Ayush: The first thing is that I’ve loved science since I was a kid -- that’s not the question. How I got into astronomy -- In physics you have an experiment. You say how can I do this, let’s see what happens, how can I judge the outcomes and make predictions. But in astronomy the experiment is always going on. You cannot change anything. You just have to observe whatever it is that nature provides you with. The most interesting thing is that all of the information you have is just a ray of light. A ray of light enables you to know the atmosphere of a planet thousands of light-years away from you as well as we know the atmosphere of our own planet. That’s what amazes me. Just a little bit of data and you can get a lot of information.

What resources are available to learn astronomy? Do you have clubs in your schools? Do any of you have access to telescopes?

Sheshansh: As far as studying astronomy goes, last year I bought a telescope -- a Newtonian reflector telescope -- and I use it to observe the sky. As far as books and knowledge is concerned, I guess the internet is huge enough.

What do you think of this years Olympiad so far? (Four of the five students had participated in previous Olympiads.)

Ayush: We’ll see what happens. There are a lot of fun people around. There are some people who study all day, but also people who like to have fun.

Ashutosh: Good things: We got to know a lot of new people. Also the beach is excellent. Volos is a great city, and the city looks great from Mount Pelion...

I would still like to hear more about your motivation. Where I come from, it takes a lot to motivate students academically, especially if extra time outside of school is needed. Where does your drive for astronomy come from? 

Ayush: Sportsmanship. Why does a sportsman live? I’ve never felt that there’s any real difference between an academic Olympian and an athletic one. It’s the same feeling. In football, you have struck for the goal and there’s this moment where you are waiting while the ball is in the air, and you don’t know if it will go inside or outside or if the goalkeeper will stop it, and there is this thrill. There is the same thrill here. You’ve written an exam, you’re waiting for the results. It’s exciting. And for any sport you need to prepare a lot. You sweat, the hard work is there... So what drives us? The game, the sportsmanship.

Ashutosh: What Ayush wants to say is that all of this, all of the preparation, it’s worth it. It’s completely worth it. It’s a chance to represent India. It’s a great thing. We get to represent our country. We have blazers that say “India” on them, which is pretty cool, and yes, I love solving new problems. Sometimes we get to make new problems before our tests so we can test each other. It’s just fun to solve problems. I’d say the same for [my team].

Ayush: It’s like going on an adventure. That’s what it is for me. We don’t know what is going to happen. We don’t know what obstacles we will face. We’re just out here, with all the preparation you can possibly have, and it’s pretty exciting. We're living these 7 days to the fullest.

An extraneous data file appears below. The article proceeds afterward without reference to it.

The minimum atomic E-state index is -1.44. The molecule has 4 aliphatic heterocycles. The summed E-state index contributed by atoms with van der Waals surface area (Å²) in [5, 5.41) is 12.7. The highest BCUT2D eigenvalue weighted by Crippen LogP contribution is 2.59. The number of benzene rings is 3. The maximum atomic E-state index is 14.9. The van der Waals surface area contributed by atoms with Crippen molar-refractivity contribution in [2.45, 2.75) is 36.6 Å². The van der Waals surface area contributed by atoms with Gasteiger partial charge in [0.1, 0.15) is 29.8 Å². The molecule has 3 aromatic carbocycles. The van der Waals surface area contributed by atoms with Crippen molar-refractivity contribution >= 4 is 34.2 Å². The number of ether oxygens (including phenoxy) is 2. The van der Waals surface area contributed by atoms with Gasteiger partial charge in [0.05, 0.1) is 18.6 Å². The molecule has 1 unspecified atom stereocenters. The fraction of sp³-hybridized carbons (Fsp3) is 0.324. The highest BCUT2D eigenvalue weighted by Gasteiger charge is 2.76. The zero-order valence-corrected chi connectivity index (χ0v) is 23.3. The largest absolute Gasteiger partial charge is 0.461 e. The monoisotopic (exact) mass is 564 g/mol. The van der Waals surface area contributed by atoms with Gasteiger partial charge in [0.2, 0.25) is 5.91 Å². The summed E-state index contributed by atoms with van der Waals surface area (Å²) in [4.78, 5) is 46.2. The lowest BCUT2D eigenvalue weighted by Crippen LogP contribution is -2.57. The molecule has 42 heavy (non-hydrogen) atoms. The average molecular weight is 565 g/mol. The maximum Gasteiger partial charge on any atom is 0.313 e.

What would you say to students your age who aren't motivated to learn?

Ashutosh: I guess everyone should learn what they like. That’s what we’re doing. We like astronomy and physics, so that’s what we’re doing. Everyone likes something at some stage in their life, that’s what they should do. Set goals, work towards them, and achieve them.

What would you say to a student who is passionate about something but feels stuck?

Ashutosh: I have no background in astronomy. I just liked it. I had this book that my father bought for me with all of the cool Hubble photos of the galaxies and nebulae. If I can do this, anyone can do this. The guy you’re talking about? That’s me. Just do it, don’t think about it. Just do it and see what the result is... I had no supportive teachers before I went to the astronomy camp. You just need to do what you love.

Arindam: Abstract concepts always begin from very simple things, simple observations. So someone who is interested in astronomy but doesn’t have the resources around could just try making simple observations such as recording the time of sunset everyday. Finding out moonrise/moon-set. Simple things like this can make way for abstract theories and concepts later on. And if you’re really motivated to do something, you will always find a resource that can help you. 

Ayush: Someone famous, I can’t remember who, once said something like, ‘Nothing can help you -- genius will not, there are a lot of genius people sitting around not achieving, intellect will not, there are a lot of intelligent derelicts amongst us, talent will not, unrewarded talent is leads to self-disapproval. But determination and perseverance is omnipotent.’ So everyone has problems, and it’s unfortunate if there are people without resources. But let’s just do what we can do and what we can do best is to keep trying.

Thank you guys for sharing your insights! Any final thoughts?

Ashutosh: “I’ll just say it. This Olympiad has been LEGEND -- and I hope none of you are lactose intolerant because the second half of the word is -- DAIRY. LEGENDARY.

Team Inida at the IOAA Opening Ceremony, July 27, 2013